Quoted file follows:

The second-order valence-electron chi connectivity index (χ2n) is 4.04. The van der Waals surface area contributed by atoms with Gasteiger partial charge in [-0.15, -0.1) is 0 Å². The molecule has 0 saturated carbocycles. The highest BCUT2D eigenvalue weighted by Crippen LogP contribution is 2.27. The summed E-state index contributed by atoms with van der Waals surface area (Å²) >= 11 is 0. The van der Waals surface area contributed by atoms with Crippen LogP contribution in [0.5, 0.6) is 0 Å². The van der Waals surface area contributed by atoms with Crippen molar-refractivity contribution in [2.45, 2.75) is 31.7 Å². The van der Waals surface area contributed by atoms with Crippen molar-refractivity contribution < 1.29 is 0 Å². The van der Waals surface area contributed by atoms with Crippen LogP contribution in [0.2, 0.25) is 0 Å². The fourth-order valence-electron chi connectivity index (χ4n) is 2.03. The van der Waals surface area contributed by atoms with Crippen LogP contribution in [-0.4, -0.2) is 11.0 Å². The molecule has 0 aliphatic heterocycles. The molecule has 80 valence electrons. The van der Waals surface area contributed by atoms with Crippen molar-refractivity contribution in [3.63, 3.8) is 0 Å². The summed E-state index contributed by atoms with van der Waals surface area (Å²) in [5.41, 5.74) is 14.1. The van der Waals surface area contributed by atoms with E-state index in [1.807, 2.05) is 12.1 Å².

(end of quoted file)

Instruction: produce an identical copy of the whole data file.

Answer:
The second-order valence-electron chi connectivity index (χ2n) is 4.04. The van der Waals surface area contributed by atoms with Gasteiger partial charge in [-0.15, -0.1) is 0 Å². The molecule has 0 saturated carbocycles. The highest BCUT2D eigenvalue weighted by Crippen LogP contribution is 2.27. The summed E-state index contributed by atoms with van der Waals surface area (Å²) >= 11 is 0. The van der Waals surface area contributed by atoms with Crippen LogP contribution in [0.5, 0.6) is 0 Å². The van der Waals surface area contributed by atoms with Crippen molar-refractivity contribution in [2.45, 2.75) is 31.7 Å². The van der Waals surface area contributed by atoms with Crippen molar-refractivity contribution < 1.29 is 0 Å². The van der Waals surface area contributed by atoms with Crippen LogP contribution in [0.2, 0.25) is 0 Å². The fourth-order valence-electron chi connectivity index (χ4n) is 2.03. The van der Waals surface area contributed by atoms with Crippen LogP contribution in [-0.4, -0.2) is 11.0 Å². The molecule has 0 aliphatic heterocycles. The molecule has 80 valence electrons. The van der Waals surface area contributed by atoms with Crippen molar-refractivity contribution in [3.63, 3.8) is 0 Å². The summed E-state index contributed by atoms with van der Waals surface area (Å²) in [5.41, 5.74) is 14.1. The van der Waals surface area contributed by atoms with E-state index in [1.807, 2.05) is 12.1 Å².